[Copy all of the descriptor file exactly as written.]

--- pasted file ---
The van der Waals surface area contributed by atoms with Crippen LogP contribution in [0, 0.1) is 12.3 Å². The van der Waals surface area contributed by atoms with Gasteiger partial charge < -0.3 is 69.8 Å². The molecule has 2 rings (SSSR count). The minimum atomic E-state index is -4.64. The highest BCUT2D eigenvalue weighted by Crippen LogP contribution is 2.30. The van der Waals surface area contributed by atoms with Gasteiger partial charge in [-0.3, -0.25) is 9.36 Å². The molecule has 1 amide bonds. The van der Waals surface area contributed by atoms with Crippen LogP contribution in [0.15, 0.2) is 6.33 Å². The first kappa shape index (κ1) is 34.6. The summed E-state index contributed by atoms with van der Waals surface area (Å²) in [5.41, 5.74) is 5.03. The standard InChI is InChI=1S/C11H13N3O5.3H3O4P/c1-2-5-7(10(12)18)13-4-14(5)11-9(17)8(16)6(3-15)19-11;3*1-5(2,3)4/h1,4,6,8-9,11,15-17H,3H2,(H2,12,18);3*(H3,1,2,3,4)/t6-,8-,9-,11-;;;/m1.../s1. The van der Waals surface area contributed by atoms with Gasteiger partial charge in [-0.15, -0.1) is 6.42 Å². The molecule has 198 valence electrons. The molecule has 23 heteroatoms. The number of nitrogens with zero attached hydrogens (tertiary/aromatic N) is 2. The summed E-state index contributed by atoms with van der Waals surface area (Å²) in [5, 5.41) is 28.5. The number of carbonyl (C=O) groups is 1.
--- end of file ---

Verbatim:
The van der Waals surface area contributed by atoms with Crippen LogP contribution in [0, 0.1) is 12.3 Å². The van der Waals surface area contributed by atoms with Gasteiger partial charge < -0.3 is 69.8 Å². The molecule has 2 rings (SSSR count). The minimum atomic E-state index is -4.64. The highest BCUT2D eigenvalue weighted by Crippen LogP contribution is 2.30. The van der Waals surface area contributed by atoms with Gasteiger partial charge in [-0.3, -0.25) is 9.36 Å². The molecule has 1 amide bonds. The van der Waals surface area contributed by atoms with Crippen LogP contribution in [0.15, 0.2) is 6.33 Å². The first kappa shape index (κ1) is 34.6. The summed E-state index contributed by atoms with van der Waals surface area (Å²) in [5.41, 5.74) is 5.03. The standard InChI is InChI=1S/C11H13N3O5.3H3O4P/c1-2-5-7(10(12)18)13-4-14(5)11-9(17)8(16)6(3-15)19-11;3*1-5(2,3)4/h1,4,6,8-9,11,15-17H,3H2,(H2,12,18);3*(H3,1,2,3,4)/t6-,8-,9-,11-;;;/m1.../s1. The van der Waals surface area contributed by atoms with Gasteiger partial charge in [-0.15, -0.1) is 6.42 Å². The molecule has 198 valence electrons. The molecule has 23 heteroatoms. The number of nitrogens with zero attached hydrogens (tertiary/aromatic N) is 2. The summed E-state index contributed by atoms with van der Waals surface area (Å²) in [5, 5.41) is 28.5. The number of carbonyl (C=O) groups is 1.